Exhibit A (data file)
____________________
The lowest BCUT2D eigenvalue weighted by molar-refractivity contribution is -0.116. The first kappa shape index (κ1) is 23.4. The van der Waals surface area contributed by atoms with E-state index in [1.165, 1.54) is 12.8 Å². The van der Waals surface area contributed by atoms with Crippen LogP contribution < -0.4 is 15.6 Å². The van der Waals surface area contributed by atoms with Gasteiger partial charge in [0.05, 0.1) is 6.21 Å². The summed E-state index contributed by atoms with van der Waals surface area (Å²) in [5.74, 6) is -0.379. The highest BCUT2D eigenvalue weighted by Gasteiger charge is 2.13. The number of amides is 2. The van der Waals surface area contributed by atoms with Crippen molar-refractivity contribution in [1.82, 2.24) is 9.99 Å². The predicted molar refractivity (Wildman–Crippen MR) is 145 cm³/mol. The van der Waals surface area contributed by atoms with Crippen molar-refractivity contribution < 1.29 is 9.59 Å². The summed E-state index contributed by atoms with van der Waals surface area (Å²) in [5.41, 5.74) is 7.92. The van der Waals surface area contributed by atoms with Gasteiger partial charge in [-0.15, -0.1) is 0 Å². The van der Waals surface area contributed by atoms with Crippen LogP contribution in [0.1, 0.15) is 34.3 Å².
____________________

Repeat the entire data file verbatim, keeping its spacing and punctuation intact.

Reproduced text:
The lowest BCUT2D eigenvalue weighted by molar-refractivity contribution is -0.116. The first kappa shape index (κ1) is 23.4. The van der Waals surface area contributed by atoms with E-state index in [1.165, 1.54) is 12.8 Å². The van der Waals surface area contributed by atoms with Crippen LogP contribution < -0.4 is 15.6 Å². The van der Waals surface area contributed by atoms with Gasteiger partial charge in [0.05, 0.1) is 6.21 Å². The summed E-state index contributed by atoms with van der Waals surface area (Å²) in [5.74, 6) is -0.379. The highest BCUT2D eigenvalue weighted by Gasteiger charge is 2.13. The number of amides is 2. The van der Waals surface area contributed by atoms with Crippen molar-refractivity contribution in [1.82, 2.24) is 9.99 Å². The predicted molar refractivity (Wildman–Crippen MR) is 145 cm³/mol. The van der Waals surface area contributed by atoms with Crippen molar-refractivity contribution < 1.29 is 9.59 Å². The summed E-state index contributed by atoms with van der Waals surface area (Å²) in [5.41, 5.74) is 7.92. The van der Waals surface area contributed by atoms with Gasteiger partial charge in [-0.15, -0.1) is 0 Å². The van der Waals surface area contributed by atoms with Crippen LogP contribution in [0.1, 0.15) is 34.3 Å².